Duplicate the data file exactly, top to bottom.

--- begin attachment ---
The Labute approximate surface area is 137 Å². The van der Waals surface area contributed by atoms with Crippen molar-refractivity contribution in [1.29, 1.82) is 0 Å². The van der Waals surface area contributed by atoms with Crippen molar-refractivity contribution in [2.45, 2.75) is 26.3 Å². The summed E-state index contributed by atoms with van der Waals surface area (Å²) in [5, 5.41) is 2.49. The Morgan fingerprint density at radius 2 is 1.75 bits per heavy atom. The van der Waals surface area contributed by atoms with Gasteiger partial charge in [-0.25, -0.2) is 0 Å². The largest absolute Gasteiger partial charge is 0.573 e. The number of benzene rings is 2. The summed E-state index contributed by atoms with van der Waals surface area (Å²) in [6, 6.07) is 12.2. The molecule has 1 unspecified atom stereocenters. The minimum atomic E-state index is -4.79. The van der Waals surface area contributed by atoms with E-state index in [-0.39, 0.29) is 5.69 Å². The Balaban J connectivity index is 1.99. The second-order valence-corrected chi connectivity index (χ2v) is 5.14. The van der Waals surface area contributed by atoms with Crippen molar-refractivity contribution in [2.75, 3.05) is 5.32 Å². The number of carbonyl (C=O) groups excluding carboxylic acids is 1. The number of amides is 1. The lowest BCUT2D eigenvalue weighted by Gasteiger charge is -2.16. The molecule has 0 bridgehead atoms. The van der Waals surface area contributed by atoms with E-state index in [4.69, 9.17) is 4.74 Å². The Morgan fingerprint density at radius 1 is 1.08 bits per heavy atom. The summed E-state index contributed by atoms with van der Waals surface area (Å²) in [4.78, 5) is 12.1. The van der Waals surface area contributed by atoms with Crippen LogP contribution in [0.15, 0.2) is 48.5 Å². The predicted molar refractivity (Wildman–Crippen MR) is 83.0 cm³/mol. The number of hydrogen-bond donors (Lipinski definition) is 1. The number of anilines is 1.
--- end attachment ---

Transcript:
The Labute approximate surface area is 137 Å². The van der Waals surface area contributed by atoms with Crippen molar-refractivity contribution in [1.29, 1.82) is 0 Å². The van der Waals surface area contributed by atoms with Crippen molar-refractivity contribution in [2.45, 2.75) is 26.3 Å². The summed E-state index contributed by atoms with van der Waals surface area (Å²) in [5, 5.41) is 2.49. The Morgan fingerprint density at radius 2 is 1.75 bits per heavy atom. The van der Waals surface area contributed by atoms with Gasteiger partial charge in [-0.25, -0.2) is 0 Å². The largest absolute Gasteiger partial charge is 0.573 e. The number of benzene rings is 2. The summed E-state index contributed by atoms with van der Waals surface area (Å²) in [6, 6.07) is 12.2. The molecule has 1 unspecified atom stereocenters. The minimum atomic E-state index is -4.79. The van der Waals surface area contributed by atoms with E-state index in [-0.39, 0.29) is 5.69 Å². The Balaban J connectivity index is 1.99. The second-order valence-corrected chi connectivity index (χ2v) is 5.14. The van der Waals surface area contributed by atoms with Crippen molar-refractivity contribution in [2.75, 3.05) is 5.32 Å². The number of carbonyl (C=O) groups excluding carboxylic acids is 1. The number of amides is 1. The lowest BCUT2D eigenvalue weighted by Gasteiger charge is -2.16. The molecule has 0 bridgehead atoms. The van der Waals surface area contributed by atoms with E-state index in [4.69, 9.17) is 4.74 Å². The Morgan fingerprint density at radius 1 is 1.08 bits per heavy atom. The summed E-state index contributed by atoms with van der Waals surface area (Å²) in [4.78, 5) is 12.1. The van der Waals surface area contributed by atoms with Crippen LogP contribution in [0.15, 0.2) is 48.5 Å². The predicted molar refractivity (Wildman–Crippen MR) is 83.0 cm³/mol. The number of hydrogen-bond donors (Lipinski definition) is 1. The number of anilines is 1.